Wednesday, December 24, 2014

Talk to the Hand! 2 Games That Took Talking to the Next Level

Talking to video games has become extremely commonplace nowadays. It has become such a prominent part of gaming that thousands of games rely on voice recognition, whether you're talking to a pet in Nintendogs or trying to make a Pikachu do ANYTHING BECAUSE IT NEVER LISTENS TO YOU AND IT DRIVES ME INSANE... in Hey, You! Pikachu. Even outside of gaming, voice recognition is everything; why else do people buy so many phones, anyway?
Back to gaming, though, there have been plenty of odd ways talking into a microphone affects gameplay, and here are two semi-obscure ones that utilize it for some.... interesting results.
Takeshi's Challenge Makes You Sing Karaoke
One of the earliest games to utilize the microphone built into the Nintendo Famicom was Takeshi no Chosenjo, or Takeshi's Challenge as we lovingly call it in the West. For years, it was a completely obscure game, but rose to prominence through Youtube, and most of you have probably already heard it by now, especially with JonTron's video released earlier this year. Regardless, I'm gonna talk about it anyway.
The game was developed by Taito for release in 1986, with the "cooperation" of Japanese actor, Takeshi Kitano. Notice how the "cooperation" is in quotation marks; he hardly did anything for the game, and it was created entirely from what Takeshi said in a single meeting, during which he was drunk. Rather than wait for Takeshi to sober up, though, Japan did what they always have done: they made it anyway.

The game is perhaps most famous for its tedious gameplay. Certain events essential to game progression can be skipped by accident, and if you accidentally skip it, you're screwed. For example, at the beginning of the game, you must quit your job, take money stashed away in a plant, go to the bank for more money, and use it for shamisen lessons. Why is this important? Much later in the game, there's a cannibal who is about to devour you, and you can only escape by playing the shamisen for him.
Confusing, right? Many players tried to call Taito and ask about how to progress in the game, and they got over 400 calls everyday. Most of the time, Taito employees were unable to answer the question, even stating that the person in charge had died as an excuse.
If that doesn't set the tone of the game, I don't know what does.
Back to the point of the article, however. During one famously tedious segment, you go to a bar and have to sing some karaoke. Why? If you sing enough, an old man will give you a piece of paper that is essential to the plot. (You also have to kill the man after he gives you it, or else at the very end of the game, he'll pop up and murder you. Did you really expect anything more out of this game?) The karaoke is achieved by literally belching out your voice into the Famicom controller, to the beat of the music being played in the game. One mistake, and the yakuza shows up and attacks you, so you better sing just right, or else you'll be dead as a doorknob.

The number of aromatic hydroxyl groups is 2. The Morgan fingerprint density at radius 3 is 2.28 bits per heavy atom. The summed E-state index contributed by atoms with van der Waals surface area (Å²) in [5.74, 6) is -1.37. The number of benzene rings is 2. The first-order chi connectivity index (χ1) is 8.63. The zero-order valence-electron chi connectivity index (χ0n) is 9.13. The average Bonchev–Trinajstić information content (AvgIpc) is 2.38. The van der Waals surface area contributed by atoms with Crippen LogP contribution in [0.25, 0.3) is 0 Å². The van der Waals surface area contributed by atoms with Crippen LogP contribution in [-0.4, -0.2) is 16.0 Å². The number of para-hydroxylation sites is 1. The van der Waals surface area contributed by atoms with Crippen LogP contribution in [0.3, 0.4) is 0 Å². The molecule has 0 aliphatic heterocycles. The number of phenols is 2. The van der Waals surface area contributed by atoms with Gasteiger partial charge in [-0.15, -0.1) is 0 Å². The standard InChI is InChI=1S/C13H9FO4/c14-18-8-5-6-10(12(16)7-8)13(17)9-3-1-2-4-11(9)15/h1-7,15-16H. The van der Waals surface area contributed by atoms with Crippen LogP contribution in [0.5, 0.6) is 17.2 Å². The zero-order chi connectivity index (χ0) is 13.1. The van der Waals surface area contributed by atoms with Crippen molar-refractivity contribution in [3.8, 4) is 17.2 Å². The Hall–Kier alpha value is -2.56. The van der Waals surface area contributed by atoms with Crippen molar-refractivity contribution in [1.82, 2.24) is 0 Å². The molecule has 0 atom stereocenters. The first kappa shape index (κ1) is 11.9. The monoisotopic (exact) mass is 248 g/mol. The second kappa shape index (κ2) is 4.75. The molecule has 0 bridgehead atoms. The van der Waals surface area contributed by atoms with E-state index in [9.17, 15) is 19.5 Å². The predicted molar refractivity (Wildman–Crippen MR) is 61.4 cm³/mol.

To be fair, though, you didn't have to sing. Kind of. The microphone could only pick up noises, so tone (and what you were saying) didn't actually matter, assuming that it was to the beat of the music. Heck, you could literally beat the segment by blowing into the mic at appropriate times.
While this was the only time that the microphone was required, Takeshi's Challenge took the liberty of insulting you everywhere you went. Even after the segment, if you spoke into the controller, it would hurl insults at you. Whoever thought it was a good idea to call its players male genitalia? Takeshi, apparently.
In Japan, the game is lovingly called kuso-ge, or "crap game", alongside such riveting titles as Zombie Nation and Hong Kong '97. It lives on forever in the hearts of many, and is now regarded as one of the worst video games of all time. (Thank you, Wikipedia.)
AAAAAGH: Gnilley
Leaping forward to 2010 is the experimental game, Gnilley. While not widely heard of today, it got notoriety when it was shown at Game Jam Sydney. According to the creator, it was initially supposed to be about pitch and color, but alas, that wasn't meant to be. Instead, you literally yelled at the game.
Unlike, Takeshi's Challenge, this was the entire point.  You didn't just talk to the game: you effing scolded it like it just threw up on a Picasso. According to its failed Kickstarter, "The core of Gnilley will be a top-down adventure à la Zelda. Exploring this overworld (yelling at enemies, tuning obstacles, and solving puzzles along the way) uncovers the story and reveals a variety of challenges that need to be solved to progress and unlock new abilities." For obvious reasons, it won the award for the most original game at the event in Sydney, but has since been largely forgotten, and not much has been heard about it since it failed to raise enough funds. I guess you could say that its development got... quieter. (canned laughter and applause)

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